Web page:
Brokers and multinationals take us hostage: the fishermen

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Indian Ocean fishermen go about their business.

The fishermen of the coast are discontented and suffer from the alienation of the fruits of their labor. They say they have nothing of their own; not even the small fish they painstakingly catch in the stormy ocean.

The fishermen tell The standard they had been held captive by brokers, who bought their fish at a pittance but made huge profits selling the same fish on international markets. Worse still, brokers determine the price to pay for the fish.

To retain artisanal fishers, brokers took advantage of their poverty and provided them with basic fishing gear. This ensures that fishermen have no choice but to sell the fish to brokers. They are also unable to challenge the conditions that brokers and multinationals have imposed on them.

But that’s not all the thousands of fishermen on the 1,420km coastline from Kwale to Lamu have to endure, braving harsh waters to meet the demands of their masters. The government is reviving industrial sea fishing which collapsed in the 1990s and fishermen fear this will complicate matters for lack of suitable fishing gear to venture into deep-sea fishing as the multinationals.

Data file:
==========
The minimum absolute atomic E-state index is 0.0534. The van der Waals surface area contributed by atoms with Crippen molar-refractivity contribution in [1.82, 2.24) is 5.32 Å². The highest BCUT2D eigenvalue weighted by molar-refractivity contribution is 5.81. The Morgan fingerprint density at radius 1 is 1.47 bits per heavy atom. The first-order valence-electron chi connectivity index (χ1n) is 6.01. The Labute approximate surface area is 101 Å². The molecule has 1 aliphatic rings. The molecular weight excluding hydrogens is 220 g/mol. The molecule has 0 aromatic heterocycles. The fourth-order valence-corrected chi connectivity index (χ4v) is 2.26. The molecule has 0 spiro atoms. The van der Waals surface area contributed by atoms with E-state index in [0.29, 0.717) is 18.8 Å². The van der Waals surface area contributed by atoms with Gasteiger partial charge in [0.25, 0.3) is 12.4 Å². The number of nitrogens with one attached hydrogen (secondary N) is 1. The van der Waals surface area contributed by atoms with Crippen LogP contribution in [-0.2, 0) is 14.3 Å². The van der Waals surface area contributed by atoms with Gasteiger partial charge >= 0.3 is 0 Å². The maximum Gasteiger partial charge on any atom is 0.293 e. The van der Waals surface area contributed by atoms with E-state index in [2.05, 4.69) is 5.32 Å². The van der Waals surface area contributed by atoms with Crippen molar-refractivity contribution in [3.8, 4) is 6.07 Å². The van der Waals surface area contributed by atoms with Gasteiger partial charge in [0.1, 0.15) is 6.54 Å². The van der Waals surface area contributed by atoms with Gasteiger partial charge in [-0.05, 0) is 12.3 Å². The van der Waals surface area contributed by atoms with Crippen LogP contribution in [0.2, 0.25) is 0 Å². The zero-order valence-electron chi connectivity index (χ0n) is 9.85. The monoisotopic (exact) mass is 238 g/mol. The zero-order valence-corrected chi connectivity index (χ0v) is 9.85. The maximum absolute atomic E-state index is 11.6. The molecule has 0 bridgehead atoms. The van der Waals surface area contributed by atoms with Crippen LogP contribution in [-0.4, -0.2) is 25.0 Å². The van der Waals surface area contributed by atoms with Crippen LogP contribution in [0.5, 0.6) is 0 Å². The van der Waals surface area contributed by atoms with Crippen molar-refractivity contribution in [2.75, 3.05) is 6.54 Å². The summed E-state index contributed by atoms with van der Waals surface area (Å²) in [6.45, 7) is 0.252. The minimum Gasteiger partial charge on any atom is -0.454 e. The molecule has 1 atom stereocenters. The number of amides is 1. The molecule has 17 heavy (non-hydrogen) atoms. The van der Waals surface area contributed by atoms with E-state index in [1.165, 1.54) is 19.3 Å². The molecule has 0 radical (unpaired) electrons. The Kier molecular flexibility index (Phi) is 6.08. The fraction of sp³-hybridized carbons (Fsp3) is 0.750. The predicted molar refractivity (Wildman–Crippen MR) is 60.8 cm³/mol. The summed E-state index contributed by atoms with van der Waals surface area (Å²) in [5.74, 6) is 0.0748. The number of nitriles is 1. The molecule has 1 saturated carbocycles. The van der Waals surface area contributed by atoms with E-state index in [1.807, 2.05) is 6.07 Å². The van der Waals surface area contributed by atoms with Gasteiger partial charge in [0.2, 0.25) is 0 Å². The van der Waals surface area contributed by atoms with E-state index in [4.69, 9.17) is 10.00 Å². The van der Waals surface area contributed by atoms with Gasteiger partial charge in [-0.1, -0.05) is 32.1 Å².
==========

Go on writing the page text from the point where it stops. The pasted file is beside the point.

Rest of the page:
The revival of industrial marine fishing will have projects such as the construction of the 1.8 billion shillings Liwatoni fish complex in Mombasa and the 20 billion shillings Shimoni fishing port in Kwale.

A modern pier is also planned. Offices will be renovated, a courtyard, cold stores and a fish market will be built. The construction of the 4.5 km road providing access to the port of Shimoni in Kwale has been completed.

However, The standard established that the project has not yet started, with no activity in the 3.8 ha allocated at Shimoni fishing port for the project. “Nothing is happening on the field. Stakeholders have collected our views on the project, but we have not yet obtained their comments,” said Mr. Mohamed Kassim, the Secretary of Wasini Beach Management Unit (BMU).

Mr Kassim says they are concerned the project will interfere with the Community Conservancy Area (CCA), where 280 Wasini BMU members make a living from fishing and tourism.

The 250 million shilling CCA was built with the support of international development organizations. “We earn at least 300,000 shillings a month from this CCA which is a tourist attraction and fishing spot. Dredging planned as the government builds the Shimoni fishing port will destroy coral reefs and seagrass beds,” Mr Kassim said.

The government estimates that over the next 10 years the fishing sector will generate 60,000 jobs and that fish production will increase to 300,000 tonnes per year during this period.

In the financial year 2021/2022, the government has set aside 1.8 billion shillings for the construction of the Liwatoni Fish Complex landing site. On April 7, the state unveiled a new contractor after the bid closed for Daniels Outlets Ltd.